Part 3: Implementation of Clinical Quality Measure: Diabetes HbA1c
Before following the steps in Part 3, an organization should first make a commitment to decrease the number of poorly-controlled diabetic patients and complete the initial steps outlined in the previous section that include:
Performance on this measure indicates how effectively all the steps of the processes used to deliver care work together so that glycemic control is optimized. Because there are so many factors that can have an impact on glycemic control of patients, it helps to visualize how these steps are mapped. The next section defines Critical Pathway and illustrates the application of this concept to test improvements to improve the HbA1c in poorly-controlled diabetic patients.
A critical pathway, also known as a clinical pathway, is a visual depiction of the process steps that result in a particular service or care. The sequence and relationship among the steps are displayed, which reveals a map of the care process. Additional information, including tools and resources regarding the mapping of care processes, can be found in the Redesigning a System of Care to Promote QI module. In an ideal world, the care process is reflective of evidence-based medical guidelines. Evidence-based medicine aims to apply the best available evidence gained from the scientific method for medical decision making. (11) A map of the care process steps that incorporates all of the known evidence and follows respected evidence-based medical guidelines can be considered the idealized critical pathway.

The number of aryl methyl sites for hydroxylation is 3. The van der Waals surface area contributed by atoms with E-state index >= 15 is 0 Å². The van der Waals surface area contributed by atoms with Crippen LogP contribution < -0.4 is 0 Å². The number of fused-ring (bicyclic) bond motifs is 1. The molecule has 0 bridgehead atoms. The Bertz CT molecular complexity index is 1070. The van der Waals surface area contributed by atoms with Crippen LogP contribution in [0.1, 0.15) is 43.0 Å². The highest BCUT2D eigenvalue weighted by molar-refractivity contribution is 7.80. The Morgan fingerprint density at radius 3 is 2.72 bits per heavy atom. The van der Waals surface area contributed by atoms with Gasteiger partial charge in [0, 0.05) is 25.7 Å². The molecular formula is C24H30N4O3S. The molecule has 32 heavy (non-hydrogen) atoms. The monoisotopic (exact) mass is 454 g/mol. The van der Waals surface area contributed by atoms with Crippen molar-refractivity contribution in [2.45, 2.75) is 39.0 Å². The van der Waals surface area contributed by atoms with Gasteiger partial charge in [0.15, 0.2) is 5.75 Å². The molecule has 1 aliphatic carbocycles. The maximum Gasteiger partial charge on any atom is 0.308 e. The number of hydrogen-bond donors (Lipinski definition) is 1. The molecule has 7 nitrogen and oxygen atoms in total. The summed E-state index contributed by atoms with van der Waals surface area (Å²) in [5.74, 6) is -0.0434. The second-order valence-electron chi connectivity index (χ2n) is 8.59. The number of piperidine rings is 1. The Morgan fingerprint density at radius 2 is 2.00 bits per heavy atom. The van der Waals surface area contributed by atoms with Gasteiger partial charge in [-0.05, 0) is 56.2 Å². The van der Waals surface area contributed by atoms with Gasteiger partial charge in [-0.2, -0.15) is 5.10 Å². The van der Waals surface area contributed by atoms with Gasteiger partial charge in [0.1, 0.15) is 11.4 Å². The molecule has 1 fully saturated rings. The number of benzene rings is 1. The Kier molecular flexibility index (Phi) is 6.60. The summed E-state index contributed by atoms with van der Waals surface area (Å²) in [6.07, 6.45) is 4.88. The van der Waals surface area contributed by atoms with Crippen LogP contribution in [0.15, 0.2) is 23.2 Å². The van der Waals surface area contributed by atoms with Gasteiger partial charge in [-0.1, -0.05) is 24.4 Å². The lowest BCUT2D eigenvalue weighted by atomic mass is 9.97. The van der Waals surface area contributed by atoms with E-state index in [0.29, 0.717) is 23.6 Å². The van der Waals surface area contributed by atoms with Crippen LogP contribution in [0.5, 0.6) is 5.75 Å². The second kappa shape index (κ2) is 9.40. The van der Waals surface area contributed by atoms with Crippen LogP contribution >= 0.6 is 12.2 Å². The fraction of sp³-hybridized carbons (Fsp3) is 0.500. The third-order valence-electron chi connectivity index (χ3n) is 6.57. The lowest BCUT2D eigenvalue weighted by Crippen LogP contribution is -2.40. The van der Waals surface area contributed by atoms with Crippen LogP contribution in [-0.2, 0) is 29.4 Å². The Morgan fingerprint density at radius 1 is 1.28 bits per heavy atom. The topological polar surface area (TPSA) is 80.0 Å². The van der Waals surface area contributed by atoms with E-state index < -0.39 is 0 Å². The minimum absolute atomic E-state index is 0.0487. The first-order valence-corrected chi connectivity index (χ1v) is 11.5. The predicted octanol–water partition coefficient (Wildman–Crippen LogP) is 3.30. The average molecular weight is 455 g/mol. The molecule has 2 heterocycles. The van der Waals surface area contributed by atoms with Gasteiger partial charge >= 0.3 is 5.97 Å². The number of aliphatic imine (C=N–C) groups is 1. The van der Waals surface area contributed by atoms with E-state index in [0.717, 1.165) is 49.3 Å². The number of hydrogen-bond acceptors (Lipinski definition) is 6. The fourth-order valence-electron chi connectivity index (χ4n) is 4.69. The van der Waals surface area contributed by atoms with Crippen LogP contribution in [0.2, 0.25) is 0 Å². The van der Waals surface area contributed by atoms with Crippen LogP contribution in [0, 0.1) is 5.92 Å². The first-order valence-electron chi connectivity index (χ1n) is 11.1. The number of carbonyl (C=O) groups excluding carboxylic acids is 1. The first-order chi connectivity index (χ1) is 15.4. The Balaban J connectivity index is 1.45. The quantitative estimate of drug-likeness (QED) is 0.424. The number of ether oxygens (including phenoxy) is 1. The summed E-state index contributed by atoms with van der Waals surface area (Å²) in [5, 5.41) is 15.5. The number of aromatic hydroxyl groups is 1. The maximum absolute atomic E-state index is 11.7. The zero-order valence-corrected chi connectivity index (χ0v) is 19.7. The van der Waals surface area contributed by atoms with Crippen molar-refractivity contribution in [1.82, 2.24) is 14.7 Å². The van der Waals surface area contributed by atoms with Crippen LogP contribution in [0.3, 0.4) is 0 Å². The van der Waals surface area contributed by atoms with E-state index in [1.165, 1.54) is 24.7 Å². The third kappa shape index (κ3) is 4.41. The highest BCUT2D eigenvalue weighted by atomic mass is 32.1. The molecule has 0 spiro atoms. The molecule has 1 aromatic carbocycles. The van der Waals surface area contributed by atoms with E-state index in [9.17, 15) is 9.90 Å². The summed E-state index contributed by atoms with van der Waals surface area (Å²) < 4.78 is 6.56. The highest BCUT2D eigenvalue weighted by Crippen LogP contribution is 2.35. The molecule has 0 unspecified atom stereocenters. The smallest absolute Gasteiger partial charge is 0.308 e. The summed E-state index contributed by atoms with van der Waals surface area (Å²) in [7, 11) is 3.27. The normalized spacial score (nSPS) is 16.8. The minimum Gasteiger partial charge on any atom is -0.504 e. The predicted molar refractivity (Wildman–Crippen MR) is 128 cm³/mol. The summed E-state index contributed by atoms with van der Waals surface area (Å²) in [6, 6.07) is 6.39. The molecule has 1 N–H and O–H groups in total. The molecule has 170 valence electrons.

While the needs of individual patients should always be considered, clinical guidelines synthesize the best evidence into a pragmatic set of action steps that strive to provide the optimum health care delivery system. It is important to emphasize that clinical evidence and guidelines will evolve as knowledge progresses; therefore, the idealized critical pathway may evolve over time and not meet the needs of every individual.